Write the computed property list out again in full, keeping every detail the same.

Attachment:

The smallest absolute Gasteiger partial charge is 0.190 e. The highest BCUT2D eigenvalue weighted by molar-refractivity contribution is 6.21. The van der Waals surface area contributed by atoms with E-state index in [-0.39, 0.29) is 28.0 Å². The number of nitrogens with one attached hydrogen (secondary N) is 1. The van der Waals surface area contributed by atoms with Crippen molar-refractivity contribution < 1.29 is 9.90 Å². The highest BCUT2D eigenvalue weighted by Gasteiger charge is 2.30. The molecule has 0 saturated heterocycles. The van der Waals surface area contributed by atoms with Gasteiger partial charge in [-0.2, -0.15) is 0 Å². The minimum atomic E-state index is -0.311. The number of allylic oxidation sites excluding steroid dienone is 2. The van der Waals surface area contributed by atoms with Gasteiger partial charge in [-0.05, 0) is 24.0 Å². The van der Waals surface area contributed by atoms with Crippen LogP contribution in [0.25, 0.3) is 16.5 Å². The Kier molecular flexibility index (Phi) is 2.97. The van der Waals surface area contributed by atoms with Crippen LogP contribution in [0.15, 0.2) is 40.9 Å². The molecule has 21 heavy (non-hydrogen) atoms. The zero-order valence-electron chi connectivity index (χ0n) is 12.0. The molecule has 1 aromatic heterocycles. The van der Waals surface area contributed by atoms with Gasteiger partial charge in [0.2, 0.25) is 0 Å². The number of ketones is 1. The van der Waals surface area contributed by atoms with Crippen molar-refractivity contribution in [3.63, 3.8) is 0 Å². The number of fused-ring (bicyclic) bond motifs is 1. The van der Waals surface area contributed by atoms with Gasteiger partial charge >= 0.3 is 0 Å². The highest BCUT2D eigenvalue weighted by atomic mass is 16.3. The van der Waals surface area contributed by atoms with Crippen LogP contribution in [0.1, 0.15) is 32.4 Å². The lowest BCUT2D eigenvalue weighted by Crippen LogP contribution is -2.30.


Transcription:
The smallest absolute Gasteiger partial charge is 0.190 e. The highest BCUT2D eigenvalue weighted by molar-refractivity contribution is 6.21. The van der Waals surface area contributed by atoms with E-state index in [-0.39, 0.29) is 28.0 Å². The number of nitrogens with one attached hydrogen (secondary N) is 1. The van der Waals surface area contributed by atoms with Crippen molar-refractivity contribution < 1.29 is 9.90 Å². The highest BCUT2D eigenvalue weighted by Gasteiger charge is 2.30. The molecule has 0 saturated heterocycles. The van der Waals surface area contributed by atoms with Gasteiger partial charge in [-0.2, -0.15) is 0 Å². The minimum atomic E-state index is -0.311. The number of allylic oxidation sites excluding steroid dienone is 2. The van der Waals surface area contributed by atoms with Gasteiger partial charge in [-0.05, 0) is 24.0 Å². The van der Waals surface area contributed by atoms with Crippen LogP contribution in [0.25, 0.3) is 16.5 Å². The Kier molecular flexibility index (Phi) is 2.97. The van der Waals surface area contributed by atoms with Crippen LogP contribution in [0.15, 0.2) is 40.9 Å². The molecule has 21 heavy (non-hydrogen) atoms. The zero-order valence-electron chi connectivity index (χ0n) is 12.0. The molecule has 1 aromatic heterocycles. The van der Waals surface area contributed by atoms with Gasteiger partial charge in [0.2, 0.25) is 0 Å². The number of ketones is 1. The van der Waals surface area contributed by atoms with Crippen molar-refractivity contribution in [3.63, 3.8) is 0 Å². The number of fused-ring (bicyclic) bond motifs is 1. The van der Waals surface area contributed by atoms with Gasteiger partial charge >= 0.3 is 0 Å². The highest BCUT2D eigenvalue weighted by atomic mass is 16.3. The van der Waals surface area contributed by atoms with Crippen LogP contribution in [0.1, 0.15) is 32.4 Å². The lowest BCUT2D eigenvalue weighted by Crippen LogP contribution is -2.30.